The Wall Street Journal: Moonves, other CBS execs accused of insider trading in shareholder suit

Several current and former CBS Corp. executives engaged in insider trading in advance of sexual-harassment allegations against former Chairman and Chief Executive Leslie Moonves becoming public, according to a shareholder lawsuit seeking class-action status against the company.

Moonves, acting CEO Joe Ianniello, chief accounting officer Lawrence Liding and former communications chief Gil Schwartz collectively sold more than 3.4 million shares worth over $200 million before the company’s July disclosure that it would investigate Moonves, according to an amended complaint filed Monday in federal court in the Southern District of New York by the Construction Laborers Pension Trust for Southern California.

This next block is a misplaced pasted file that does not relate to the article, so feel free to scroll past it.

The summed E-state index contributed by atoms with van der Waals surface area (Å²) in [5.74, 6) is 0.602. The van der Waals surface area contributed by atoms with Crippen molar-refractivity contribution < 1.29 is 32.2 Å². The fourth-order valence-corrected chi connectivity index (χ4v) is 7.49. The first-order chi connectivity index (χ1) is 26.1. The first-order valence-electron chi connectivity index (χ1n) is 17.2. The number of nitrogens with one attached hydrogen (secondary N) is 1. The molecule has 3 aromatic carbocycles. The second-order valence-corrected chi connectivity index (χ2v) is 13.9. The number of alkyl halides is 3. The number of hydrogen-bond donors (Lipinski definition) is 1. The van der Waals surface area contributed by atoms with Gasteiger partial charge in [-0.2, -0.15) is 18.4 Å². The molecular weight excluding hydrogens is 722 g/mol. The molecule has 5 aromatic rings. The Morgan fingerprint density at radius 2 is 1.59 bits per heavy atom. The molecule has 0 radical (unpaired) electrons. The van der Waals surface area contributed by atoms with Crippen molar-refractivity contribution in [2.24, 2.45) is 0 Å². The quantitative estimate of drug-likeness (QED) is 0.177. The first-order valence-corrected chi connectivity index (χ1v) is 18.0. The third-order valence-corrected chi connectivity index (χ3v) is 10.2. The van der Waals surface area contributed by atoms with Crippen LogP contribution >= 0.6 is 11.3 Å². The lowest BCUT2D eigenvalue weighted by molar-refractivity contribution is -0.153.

The timing and amount of the sales, the suit said, “were unusual and suspicious” and demonstrate a motive to commit fraud. According to the suit, Moonves sold stock valued at $155.3 million between June 2017 and May 2018. During that time, the suit said, CBS CBS, +0.60%   was aware of media inquiries about sexual-harassment allegations against Moonves, who resigned in September.

Besides Moonves and CBS, the defendants include Shari Redstone, a vice chair of CBS and president of National Amusements, the holding company that is the media company’s majority shareholder. Only Moonves, Ianniello, Liding and Schwartz are accused of insider trading in the suit, which also alleges that current and former CBS board members, with Redstone, failed to disclose that CBS was “beset by a company-wide pattern and practice of sexual harassment, creating a ‘culture of fear’ and hostile work environment that exposed the company to specific reputational risk and the potential loss of key executives.”

An expanded version of this report appears on WSJ.com.

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